This is the time of year when Canada’s MPs — much like school children — are tidying up their desks as they count the hours before they leave Parliament Hill for the summer.
Some — starting with the 70 federalist MPs from Quebec who are still basking in the afterglow of their camp’s recent provincial victory — will be going home with a bit of a spring in their step.
Others are bracing for a summer potentially spent under cloudier provincial skies.
That is particularly true of Stephen Harper’s 21-MP British Columbia contingent.
One of the main items remaining on the government’s to-do list between now and the summer involves the Northern Gateway pipeline.
Last January, the National Energy Board recommended that cabinet approve Enbridge’s plan to carry Alberta crude oil to the B.C. port of Kitimat and onward, by tanker, to the Asian energy markets.
Now time has just about run out on the government to formally respond.
The deadline is coming up in a few days.
Of all the pipelines currently on the drawing board in Canada, Northern Gateway is by far the most unloved.
A lightning rod for First Nations and environmentalists alike, the pipeline proposal elicits strong opposition on the ground in B.C.
Even if the federal cabinet gives it the green light, resistance is such that it may well never see the light of day.
It is quite possible that all that will be accomplished if the Enbridge project gets the federal go-ahead will be that more poison will have been poured into the collective pipeline well.
Harper could theoretically still walk away from Northern Gateway. Or, at least, a federal government that had not so totally equated the country’s national interest with that of the energy industry could.
If the Conservatives are to be consistent with what has become a defining mantra, the choice may come down to taking a sip out of a poisoned chalice — by tying cabinet’s approval of Northern Gateway to some additional conditions — or drinking it down to the last dregs.
Either way though, Harper would be on his own, with little hope of securing political cover at some point in the public opinion battle.
B.C. Premier Christy Clark has come up with a list of criteria of her own that she says will inform her government’s position on the Enbridge pipeline.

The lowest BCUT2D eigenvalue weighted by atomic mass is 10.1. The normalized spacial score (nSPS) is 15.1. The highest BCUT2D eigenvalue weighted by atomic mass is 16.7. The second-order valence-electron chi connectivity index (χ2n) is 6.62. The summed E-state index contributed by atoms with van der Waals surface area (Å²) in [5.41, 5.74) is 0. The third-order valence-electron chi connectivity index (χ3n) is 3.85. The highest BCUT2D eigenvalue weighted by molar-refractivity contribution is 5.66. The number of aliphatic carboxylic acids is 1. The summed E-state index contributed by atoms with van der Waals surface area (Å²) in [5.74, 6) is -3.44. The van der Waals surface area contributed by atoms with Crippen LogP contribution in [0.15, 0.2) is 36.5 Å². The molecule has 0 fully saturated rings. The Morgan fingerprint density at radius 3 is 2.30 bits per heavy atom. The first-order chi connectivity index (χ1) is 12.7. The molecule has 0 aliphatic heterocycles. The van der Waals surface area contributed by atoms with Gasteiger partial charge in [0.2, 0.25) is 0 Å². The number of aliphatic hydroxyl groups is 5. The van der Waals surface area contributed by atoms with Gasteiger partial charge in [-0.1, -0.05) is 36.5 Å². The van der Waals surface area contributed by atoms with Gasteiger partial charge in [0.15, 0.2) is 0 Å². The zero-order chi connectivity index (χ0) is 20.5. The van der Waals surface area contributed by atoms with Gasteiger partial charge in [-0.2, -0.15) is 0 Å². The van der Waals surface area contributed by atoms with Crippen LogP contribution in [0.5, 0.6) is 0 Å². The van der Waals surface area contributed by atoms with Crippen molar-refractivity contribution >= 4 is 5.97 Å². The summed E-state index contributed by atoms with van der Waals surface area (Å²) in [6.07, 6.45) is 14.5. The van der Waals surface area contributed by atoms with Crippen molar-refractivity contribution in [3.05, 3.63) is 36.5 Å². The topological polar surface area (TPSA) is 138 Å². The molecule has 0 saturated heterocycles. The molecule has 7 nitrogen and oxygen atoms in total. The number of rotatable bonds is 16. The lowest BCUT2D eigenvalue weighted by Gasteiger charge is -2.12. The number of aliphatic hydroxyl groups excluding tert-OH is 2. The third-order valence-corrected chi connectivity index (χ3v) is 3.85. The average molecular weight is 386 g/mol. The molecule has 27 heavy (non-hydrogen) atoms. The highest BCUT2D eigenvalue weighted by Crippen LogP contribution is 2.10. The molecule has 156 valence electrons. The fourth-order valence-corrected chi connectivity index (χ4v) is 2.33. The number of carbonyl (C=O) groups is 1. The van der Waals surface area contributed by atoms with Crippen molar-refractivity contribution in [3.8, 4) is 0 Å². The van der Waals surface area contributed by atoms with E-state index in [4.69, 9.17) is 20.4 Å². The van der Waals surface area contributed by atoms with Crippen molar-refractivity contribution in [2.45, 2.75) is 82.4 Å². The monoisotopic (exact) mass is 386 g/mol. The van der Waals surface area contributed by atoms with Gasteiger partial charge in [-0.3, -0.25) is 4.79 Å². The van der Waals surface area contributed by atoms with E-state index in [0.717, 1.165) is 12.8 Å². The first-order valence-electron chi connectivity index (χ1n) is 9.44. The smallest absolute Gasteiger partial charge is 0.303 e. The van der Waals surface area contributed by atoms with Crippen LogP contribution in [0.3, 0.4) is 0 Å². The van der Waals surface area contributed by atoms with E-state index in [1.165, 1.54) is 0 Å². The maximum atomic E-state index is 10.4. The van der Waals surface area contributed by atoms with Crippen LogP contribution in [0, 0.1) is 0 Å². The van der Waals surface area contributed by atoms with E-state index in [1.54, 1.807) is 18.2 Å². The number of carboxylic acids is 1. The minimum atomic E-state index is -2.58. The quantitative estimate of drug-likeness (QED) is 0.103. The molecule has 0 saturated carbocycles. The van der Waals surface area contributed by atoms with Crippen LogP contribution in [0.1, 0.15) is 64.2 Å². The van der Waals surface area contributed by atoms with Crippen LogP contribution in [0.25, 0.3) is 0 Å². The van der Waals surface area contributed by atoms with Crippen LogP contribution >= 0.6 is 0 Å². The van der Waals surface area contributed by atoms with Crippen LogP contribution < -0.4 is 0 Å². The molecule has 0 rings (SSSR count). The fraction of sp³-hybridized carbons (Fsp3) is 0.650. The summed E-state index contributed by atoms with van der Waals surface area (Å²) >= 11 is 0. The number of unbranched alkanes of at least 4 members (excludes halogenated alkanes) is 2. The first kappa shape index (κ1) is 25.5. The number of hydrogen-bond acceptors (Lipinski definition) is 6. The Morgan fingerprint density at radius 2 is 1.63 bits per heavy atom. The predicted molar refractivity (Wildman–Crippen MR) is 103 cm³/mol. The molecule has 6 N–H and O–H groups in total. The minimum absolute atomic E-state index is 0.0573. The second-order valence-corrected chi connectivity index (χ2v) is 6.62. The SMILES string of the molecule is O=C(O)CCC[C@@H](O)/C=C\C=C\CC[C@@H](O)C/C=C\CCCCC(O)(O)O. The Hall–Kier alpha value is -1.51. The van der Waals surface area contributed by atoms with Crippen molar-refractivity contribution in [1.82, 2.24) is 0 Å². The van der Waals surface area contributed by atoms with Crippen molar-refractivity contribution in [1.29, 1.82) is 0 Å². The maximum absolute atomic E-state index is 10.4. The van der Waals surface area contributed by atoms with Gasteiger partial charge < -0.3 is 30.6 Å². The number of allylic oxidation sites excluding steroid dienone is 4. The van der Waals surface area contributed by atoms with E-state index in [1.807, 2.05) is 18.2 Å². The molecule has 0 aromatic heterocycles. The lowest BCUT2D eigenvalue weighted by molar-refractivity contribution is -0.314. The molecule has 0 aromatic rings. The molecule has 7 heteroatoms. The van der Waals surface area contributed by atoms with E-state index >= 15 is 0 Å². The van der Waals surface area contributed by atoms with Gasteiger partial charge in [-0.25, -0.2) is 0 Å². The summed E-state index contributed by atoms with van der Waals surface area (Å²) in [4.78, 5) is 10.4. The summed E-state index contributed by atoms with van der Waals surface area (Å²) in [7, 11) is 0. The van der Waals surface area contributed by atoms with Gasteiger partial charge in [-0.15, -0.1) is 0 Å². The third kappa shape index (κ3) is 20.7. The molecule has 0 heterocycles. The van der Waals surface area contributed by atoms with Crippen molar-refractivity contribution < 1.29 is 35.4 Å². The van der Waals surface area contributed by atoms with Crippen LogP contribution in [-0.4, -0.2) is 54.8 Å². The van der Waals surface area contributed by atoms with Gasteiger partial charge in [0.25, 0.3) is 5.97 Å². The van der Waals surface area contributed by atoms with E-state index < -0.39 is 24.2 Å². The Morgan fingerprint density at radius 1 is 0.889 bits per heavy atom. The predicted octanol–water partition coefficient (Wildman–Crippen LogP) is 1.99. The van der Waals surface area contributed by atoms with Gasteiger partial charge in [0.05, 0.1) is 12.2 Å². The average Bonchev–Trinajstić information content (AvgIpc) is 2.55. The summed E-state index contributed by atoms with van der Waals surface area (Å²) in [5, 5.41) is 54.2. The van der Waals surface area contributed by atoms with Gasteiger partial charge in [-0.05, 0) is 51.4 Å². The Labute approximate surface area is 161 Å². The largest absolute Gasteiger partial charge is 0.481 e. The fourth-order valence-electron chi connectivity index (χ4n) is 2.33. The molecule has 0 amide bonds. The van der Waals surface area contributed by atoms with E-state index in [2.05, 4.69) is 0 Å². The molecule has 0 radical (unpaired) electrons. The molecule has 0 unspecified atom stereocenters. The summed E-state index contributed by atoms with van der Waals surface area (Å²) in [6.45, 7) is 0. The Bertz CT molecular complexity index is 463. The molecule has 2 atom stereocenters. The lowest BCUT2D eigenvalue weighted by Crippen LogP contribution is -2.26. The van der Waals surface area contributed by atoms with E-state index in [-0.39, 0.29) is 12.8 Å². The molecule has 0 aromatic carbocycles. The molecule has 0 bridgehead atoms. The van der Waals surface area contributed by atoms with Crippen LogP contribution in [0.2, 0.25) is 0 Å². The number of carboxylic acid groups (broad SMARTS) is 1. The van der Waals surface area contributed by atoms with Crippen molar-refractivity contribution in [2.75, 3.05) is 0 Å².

Those criteria are open enough to interpretation to provide her Liberal government with a swift exit strategy, should an already strong headwind turn into a storm.
After 58 per cent of Kitimat’s residents voted down the project in a plebiscite this spring, the port city officially pronounced against the pipeline.
Perhaps even more important from the strategic perspective of the Conservatives, Justin Trudeau’s Liberals — while generally supportive of the pipeline agenda — have made an exception for Northern Gateway.
Just as soon as the votes are counted in next week’s Ontario election, Canada will move into full pre-election mode.
Nationally, Conservative fortunes in the polls remain tepid.
A formula to efficiently cut Trudeau’s popular persona down to size still eludes Harper’s spin doctors.
They were reminded of that last week when Canada’s Olympic athletes paid a visit to the House of Commons.
Droves of young athletes crowded the front of the Liberal benches to get their pictures taken with Trudeau.
If elections were won a selfie at a time the Liberals would enter next year’s election with a prohibitive lead.
It takes more than rock star status to win an election campaign but when personal popularity connects with an issue that has strong legs in public opinion, the combination can be hard to beat.
The Bloc Québécois found that out the hard way when Jack Layton managed to channel voter fatigue with a permanent sovereigntist opposition into an unexpected NDP sweep — largely by parlaying his personal appeal into votes.
On election night 2015, B.C. could make the difference between a Harper victory and a defeat, between a majority and a minority government.
Anything short of a cabinet rejection of the Northern Gateway pipeline later this month will ensure that the issue is on the election radar next year and it will not become part of a winning formula for the Conservatives between now and then.
Chantal Hébert is a syndicated Toronto Star national affairs writer.